Finally, unlike previous occasions, I had more choice thanks to the introduction of personal wheelchair budgets (PWB). There are four options with PWB:
- You can take the chair the NHS offers you.
- You can pay the price difference between it and another model offered by the NHS.
- You can take a third-party option where you take the value of the chair and use it to purchase another chair outside the NHS range, though this involves taking responsibility for maintenance and the associated challenges.
- Accept the model offered by the NHS and ‘top up’ to add extra features. This was the option I took.
The NHS was able to supply a seat recliner and a tilt, but not the option to raise the chair or accessories. A wheelchair is the way you present yourself to the world, so I wanted some colour trims and when I found out that it was possible to have a USB port to charge my phone, I wanted to customise it as far as possible. As well as the charger and purple colouring, I added a seat riser, electric footrest risers and lights. I was able to fund the extra cost with assistance from a charity.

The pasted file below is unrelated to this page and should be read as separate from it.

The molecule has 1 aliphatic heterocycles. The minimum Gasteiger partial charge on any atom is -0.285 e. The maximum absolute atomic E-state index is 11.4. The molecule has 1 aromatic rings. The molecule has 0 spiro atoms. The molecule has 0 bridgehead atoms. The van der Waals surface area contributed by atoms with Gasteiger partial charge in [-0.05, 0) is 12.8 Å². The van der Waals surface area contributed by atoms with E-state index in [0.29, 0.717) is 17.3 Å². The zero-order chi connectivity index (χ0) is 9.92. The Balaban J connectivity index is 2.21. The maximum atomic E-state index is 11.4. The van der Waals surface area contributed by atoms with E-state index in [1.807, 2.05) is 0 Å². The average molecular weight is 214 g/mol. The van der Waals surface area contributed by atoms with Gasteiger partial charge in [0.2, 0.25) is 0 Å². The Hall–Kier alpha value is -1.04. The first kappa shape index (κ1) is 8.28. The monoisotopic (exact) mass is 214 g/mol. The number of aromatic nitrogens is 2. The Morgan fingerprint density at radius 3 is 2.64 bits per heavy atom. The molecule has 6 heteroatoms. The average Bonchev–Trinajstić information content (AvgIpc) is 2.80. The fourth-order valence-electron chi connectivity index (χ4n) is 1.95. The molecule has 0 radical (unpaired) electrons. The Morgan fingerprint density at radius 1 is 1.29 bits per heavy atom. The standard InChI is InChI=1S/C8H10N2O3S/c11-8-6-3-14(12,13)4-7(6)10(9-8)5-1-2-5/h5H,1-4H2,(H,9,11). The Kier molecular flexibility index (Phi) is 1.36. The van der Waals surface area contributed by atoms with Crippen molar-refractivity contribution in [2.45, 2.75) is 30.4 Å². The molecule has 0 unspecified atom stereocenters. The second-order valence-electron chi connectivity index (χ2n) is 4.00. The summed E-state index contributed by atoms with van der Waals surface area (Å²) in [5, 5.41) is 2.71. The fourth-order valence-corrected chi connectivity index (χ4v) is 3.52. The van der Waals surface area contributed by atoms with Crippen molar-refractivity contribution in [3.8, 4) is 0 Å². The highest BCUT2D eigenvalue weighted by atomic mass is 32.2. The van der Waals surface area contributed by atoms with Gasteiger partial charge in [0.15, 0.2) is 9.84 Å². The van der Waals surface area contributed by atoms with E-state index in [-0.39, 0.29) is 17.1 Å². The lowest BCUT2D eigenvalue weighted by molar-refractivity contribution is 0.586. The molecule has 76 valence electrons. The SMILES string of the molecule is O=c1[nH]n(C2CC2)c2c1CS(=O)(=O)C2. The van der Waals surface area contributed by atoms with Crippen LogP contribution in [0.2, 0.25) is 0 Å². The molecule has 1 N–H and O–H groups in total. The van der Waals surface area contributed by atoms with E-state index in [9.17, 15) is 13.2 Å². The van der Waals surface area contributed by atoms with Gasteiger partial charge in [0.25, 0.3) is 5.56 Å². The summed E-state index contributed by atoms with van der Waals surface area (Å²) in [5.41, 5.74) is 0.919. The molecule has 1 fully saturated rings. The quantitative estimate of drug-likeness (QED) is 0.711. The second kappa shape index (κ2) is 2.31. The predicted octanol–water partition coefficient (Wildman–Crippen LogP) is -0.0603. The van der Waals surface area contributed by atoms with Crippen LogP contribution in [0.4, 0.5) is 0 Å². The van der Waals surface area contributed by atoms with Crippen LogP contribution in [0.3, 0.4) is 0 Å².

I use the raise option sparingly, however it’s been crucial on some occasions, such as at the GP surgery where there’s a high counter in the reception area, so to bring myself to eye level. I feel more comfortable when walking in the winter, knowing that I can light my way. With the USB port I am never left with a flat phone, allowing me to do more on my own knowing I can call for assistance if needed. The whole process felt empowering, and when I received my powerchair I felt that finally the importance of my wheelchair was truly recognised.
I’m not bound by my wheelchair; I’m freed by it. With Personal Wheelchair Budgets I think wheelchair services are acknowledging that a wheelchair is not just a piece of equipment, it’s part of you and the way you engage with the world."